On Friday I had a special opportunity to accompany my friend to her research lab to photograph her. For security reasons, I cannot disclose the location, but if I understood what kind of research it was I would surely explain … Continue reading
I printed off a few photos for the first time, and everyone keeps telling me that there are too many hands.
“You don’t want it to look cliche,” a friend told me.
The thing is, it hasn’t really become a project yet, so why not make photographs I like, and see what they can become? I happen to love the expressiveness of hands. They show what is valued, what is held dear, what present and what is absent. These images were made this past year, and I never put them together until now, but I want to see where this goes regardless of my “cliche” interests.
Every year, when I long for spring after a winter that is dragging its feet, I listen to this.
Though I now live in Tempe, where the sun shines most of the time, this song always reminds me of new beginnings after a troubled time. I have worked form months on my thesis project, and now that it is nearly complete–along with my degree–this song strikes a feeling of hope and renewal. The ice is melting, and soon it will be time to go out into the warm, life-giving sun. 🙂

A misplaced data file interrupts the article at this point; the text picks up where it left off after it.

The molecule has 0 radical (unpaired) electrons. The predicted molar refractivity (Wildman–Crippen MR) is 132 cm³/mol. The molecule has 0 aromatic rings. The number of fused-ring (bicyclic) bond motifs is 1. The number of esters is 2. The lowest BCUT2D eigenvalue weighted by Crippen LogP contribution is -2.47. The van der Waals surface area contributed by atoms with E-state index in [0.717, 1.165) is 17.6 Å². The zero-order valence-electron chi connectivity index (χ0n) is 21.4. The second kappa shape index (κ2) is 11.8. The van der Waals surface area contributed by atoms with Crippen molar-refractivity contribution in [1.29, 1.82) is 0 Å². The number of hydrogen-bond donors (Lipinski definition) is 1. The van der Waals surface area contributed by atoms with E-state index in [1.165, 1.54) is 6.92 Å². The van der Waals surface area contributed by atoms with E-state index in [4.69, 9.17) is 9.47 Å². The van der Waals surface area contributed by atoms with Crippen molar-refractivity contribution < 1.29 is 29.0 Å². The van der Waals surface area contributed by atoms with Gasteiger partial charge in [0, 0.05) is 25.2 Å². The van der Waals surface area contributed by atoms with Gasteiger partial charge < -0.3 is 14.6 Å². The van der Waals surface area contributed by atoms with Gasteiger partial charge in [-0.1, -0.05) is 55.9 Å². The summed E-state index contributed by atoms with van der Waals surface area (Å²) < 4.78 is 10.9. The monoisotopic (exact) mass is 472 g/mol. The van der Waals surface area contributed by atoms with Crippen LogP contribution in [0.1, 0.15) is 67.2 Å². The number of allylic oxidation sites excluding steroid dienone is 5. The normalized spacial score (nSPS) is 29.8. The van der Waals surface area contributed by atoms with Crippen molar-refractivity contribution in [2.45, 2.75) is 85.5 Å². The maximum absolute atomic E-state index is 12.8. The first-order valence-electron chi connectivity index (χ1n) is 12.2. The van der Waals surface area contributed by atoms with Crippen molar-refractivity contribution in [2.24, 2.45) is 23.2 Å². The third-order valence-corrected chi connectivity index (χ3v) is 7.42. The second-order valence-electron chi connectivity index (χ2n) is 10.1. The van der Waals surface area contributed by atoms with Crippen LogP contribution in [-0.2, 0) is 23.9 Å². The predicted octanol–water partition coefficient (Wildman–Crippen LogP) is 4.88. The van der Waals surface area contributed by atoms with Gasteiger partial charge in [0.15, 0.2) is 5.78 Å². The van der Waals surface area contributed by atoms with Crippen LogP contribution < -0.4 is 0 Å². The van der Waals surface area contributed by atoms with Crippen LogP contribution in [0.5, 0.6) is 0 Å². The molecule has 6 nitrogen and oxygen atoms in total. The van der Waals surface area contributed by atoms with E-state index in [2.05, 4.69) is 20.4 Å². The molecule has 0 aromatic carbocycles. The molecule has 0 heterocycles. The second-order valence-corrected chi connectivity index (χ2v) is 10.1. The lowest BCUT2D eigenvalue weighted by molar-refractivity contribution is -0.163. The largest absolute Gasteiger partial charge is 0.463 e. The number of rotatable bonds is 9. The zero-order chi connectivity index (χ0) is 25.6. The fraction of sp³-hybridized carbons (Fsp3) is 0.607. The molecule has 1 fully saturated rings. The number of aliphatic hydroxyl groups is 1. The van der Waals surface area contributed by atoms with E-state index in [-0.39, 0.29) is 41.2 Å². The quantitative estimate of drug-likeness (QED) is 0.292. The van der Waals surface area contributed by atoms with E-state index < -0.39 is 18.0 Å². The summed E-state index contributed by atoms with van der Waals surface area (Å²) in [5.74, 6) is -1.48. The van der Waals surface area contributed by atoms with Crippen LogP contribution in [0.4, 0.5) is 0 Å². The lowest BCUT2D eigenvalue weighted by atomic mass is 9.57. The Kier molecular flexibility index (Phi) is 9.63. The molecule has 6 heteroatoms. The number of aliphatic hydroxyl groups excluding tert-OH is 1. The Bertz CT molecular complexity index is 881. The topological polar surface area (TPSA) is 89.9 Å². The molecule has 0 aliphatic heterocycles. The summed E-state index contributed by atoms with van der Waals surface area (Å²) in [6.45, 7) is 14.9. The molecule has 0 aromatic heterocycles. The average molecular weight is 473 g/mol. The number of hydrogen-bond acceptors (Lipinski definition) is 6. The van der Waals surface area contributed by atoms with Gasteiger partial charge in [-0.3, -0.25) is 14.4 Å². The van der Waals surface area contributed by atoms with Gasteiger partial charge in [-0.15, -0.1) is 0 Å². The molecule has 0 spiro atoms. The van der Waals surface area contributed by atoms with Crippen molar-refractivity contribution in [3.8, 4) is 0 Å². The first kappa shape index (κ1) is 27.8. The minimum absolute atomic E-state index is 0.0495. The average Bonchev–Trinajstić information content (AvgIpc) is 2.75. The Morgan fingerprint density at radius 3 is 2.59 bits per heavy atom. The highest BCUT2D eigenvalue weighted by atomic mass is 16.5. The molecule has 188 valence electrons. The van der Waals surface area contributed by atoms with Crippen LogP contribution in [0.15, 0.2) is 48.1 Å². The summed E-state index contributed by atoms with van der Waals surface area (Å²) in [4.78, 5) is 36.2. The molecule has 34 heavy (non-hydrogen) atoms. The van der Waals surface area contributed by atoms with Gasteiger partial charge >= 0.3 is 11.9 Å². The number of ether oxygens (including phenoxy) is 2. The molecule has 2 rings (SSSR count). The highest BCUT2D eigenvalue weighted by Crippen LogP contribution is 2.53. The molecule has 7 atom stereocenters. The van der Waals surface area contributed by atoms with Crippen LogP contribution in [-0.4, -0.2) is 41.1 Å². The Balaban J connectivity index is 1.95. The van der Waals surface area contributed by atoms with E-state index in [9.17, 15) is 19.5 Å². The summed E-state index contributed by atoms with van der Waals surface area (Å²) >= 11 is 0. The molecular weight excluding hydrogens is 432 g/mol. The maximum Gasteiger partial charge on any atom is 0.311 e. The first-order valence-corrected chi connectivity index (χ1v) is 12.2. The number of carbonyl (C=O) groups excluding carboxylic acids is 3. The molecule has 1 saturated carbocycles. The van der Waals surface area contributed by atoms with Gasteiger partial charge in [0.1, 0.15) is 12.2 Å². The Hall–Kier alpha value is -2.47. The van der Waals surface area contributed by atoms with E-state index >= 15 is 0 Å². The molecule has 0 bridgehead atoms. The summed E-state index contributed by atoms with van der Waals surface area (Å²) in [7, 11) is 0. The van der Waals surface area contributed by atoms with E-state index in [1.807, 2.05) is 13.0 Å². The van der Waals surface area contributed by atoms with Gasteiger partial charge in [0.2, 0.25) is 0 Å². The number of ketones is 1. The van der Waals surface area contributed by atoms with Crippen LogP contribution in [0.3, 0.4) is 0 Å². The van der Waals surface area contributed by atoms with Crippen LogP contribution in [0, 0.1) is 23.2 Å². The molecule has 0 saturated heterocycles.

After several more weeks devoted to my Making Loops project, of knitting furiously and deliberating over photographs, the big week is already here. This week, my Bachelor of Fine Arts group thesis exhibition, Night Science, opened at Gallery 100. We spent the weekend fussing over measuring tape and griping over wall space, but those hours of work were not wasted. Last Tuesday, Valentine’s Day, dozens of gallery-goers floated amongst the artwork in our exhibition. A truly rewarding experience, to have so many friends, family, fellow students, and professors milling about and looking at our work. It’s one thing to have a teacher and class full of students look at the work in dull, florescent lights (yuck!)–and an entirely different thrill to have my pieces installed properly, with lovely lighting and space to move about. And, it was a great time to dress fancy and have my picture taken, for once!
Here are some of the pieces in progress:
The installation, accompanied by the following text:
A form takes shape from infinite fibers
loop after thousandth loop
holding tightly together
As I knit you into being